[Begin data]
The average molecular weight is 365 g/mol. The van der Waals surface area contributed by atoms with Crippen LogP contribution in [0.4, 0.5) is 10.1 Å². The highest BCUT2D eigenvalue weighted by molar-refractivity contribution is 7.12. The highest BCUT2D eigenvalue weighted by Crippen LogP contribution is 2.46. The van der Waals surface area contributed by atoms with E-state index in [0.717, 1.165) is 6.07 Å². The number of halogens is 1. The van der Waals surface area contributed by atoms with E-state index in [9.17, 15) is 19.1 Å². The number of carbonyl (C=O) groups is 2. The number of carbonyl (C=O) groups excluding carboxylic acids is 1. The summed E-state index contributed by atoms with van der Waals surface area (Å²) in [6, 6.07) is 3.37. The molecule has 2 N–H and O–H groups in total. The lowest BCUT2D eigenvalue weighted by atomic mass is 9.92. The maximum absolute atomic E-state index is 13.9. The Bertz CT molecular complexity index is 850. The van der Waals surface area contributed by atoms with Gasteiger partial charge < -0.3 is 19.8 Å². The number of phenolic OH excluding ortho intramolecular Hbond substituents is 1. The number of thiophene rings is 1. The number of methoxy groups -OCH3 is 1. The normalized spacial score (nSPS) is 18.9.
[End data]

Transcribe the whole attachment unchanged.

The average molecular weight is 365 g/mol. The van der Waals surface area contributed by atoms with Crippen LogP contribution in [0.4, 0.5) is 10.1 Å². The highest BCUT2D eigenvalue weighted by molar-refractivity contribution is 7.12. The highest BCUT2D eigenvalue weighted by Crippen LogP contribution is 2.46. The van der Waals surface area contributed by atoms with E-state index in [0.717, 1.165) is 6.07 Å². The number of halogens is 1. The van der Waals surface area contributed by atoms with E-state index in [9.17, 15) is 19.1 Å². The number of carbonyl (C=O) groups is 2. The number of carbonyl (C=O) groups excluding carboxylic acids is 1. The summed E-state index contributed by atoms with van der Waals surface area (Å²) in [6, 6.07) is 3.37. The molecule has 2 N–H and O–H groups in total. The lowest BCUT2D eigenvalue weighted by atomic mass is 9.92. The maximum absolute atomic E-state index is 13.9. The Bertz CT molecular complexity index is 850. The van der Waals surface area contributed by atoms with Gasteiger partial charge < -0.3 is 19.8 Å². The number of phenolic OH excluding ortho intramolecular Hbond substituents is 1. The number of thiophene rings is 1. The number of methoxy groups -OCH3 is 1. The normalized spacial score (nSPS) is 18.9.